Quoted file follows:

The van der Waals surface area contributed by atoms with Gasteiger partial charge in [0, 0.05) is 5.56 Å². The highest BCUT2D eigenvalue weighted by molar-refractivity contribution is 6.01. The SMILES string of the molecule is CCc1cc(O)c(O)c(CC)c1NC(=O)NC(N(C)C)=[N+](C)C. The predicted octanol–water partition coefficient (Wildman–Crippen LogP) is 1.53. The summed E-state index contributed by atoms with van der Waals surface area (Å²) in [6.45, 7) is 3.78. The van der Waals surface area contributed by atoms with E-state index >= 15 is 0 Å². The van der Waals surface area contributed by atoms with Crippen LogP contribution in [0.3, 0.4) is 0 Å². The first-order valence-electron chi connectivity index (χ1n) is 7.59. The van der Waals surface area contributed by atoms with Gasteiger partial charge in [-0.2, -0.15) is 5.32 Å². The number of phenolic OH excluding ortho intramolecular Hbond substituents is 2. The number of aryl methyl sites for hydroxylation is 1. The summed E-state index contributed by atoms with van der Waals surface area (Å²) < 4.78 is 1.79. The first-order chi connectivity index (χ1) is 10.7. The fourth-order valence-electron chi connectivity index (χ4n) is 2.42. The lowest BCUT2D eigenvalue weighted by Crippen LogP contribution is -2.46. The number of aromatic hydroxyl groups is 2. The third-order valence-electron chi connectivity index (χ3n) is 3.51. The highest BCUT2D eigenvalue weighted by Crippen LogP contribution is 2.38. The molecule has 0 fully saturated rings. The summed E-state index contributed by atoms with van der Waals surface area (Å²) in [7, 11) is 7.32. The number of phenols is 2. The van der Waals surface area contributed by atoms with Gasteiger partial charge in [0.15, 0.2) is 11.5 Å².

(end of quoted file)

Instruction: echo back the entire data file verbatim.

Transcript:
The van der Waals surface area contributed by atoms with Gasteiger partial charge in [0, 0.05) is 5.56 Å². The highest BCUT2D eigenvalue weighted by molar-refractivity contribution is 6.01. The SMILES string of the molecule is CCc1cc(O)c(O)c(CC)c1NC(=O)NC(N(C)C)=[N+](C)C. The predicted octanol–water partition coefficient (Wildman–Crippen LogP) is 1.53. The summed E-state index contributed by atoms with van der Waals surface area (Å²) in [6.45, 7) is 3.78. The van der Waals surface area contributed by atoms with E-state index >= 15 is 0 Å². The van der Waals surface area contributed by atoms with Crippen LogP contribution in [0.3, 0.4) is 0 Å². The first-order valence-electron chi connectivity index (χ1n) is 7.59. The van der Waals surface area contributed by atoms with Gasteiger partial charge in [-0.2, -0.15) is 5.32 Å². The number of phenolic OH excluding ortho intramolecular Hbond substituents is 2. The number of aryl methyl sites for hydroxylation is 1. The summed E-state index contributed by atoms with van der Waals surface area (Å²) < 4.78 is 1.79. The first-order chi connectivity index (χ1) is 10.7. The fourth-order valence-electron chi connectivity index (χ4n) is 2.42. The lowest BCUT2D eigenvalue weighted by Crippen LogP contribution is -2.46. The number of aromatic hydroxyl groups is 2. The third-order valence-electron chi connectivity index (χ3n) is 3.51. The highest BCUT2D eigenvalue weighted by Crippen LogP contribution is 2.38. The molecule has 0 fully saturated rings. The summed E-state index contributed by atoms with van der Waals surface area (Å²) in [7, 11) is 7.32. The number of phenols is 2. The van der Waals surface area contributed by atoms with Gasteiger partial charge in [0.15, 0.2) is 11.5 Å².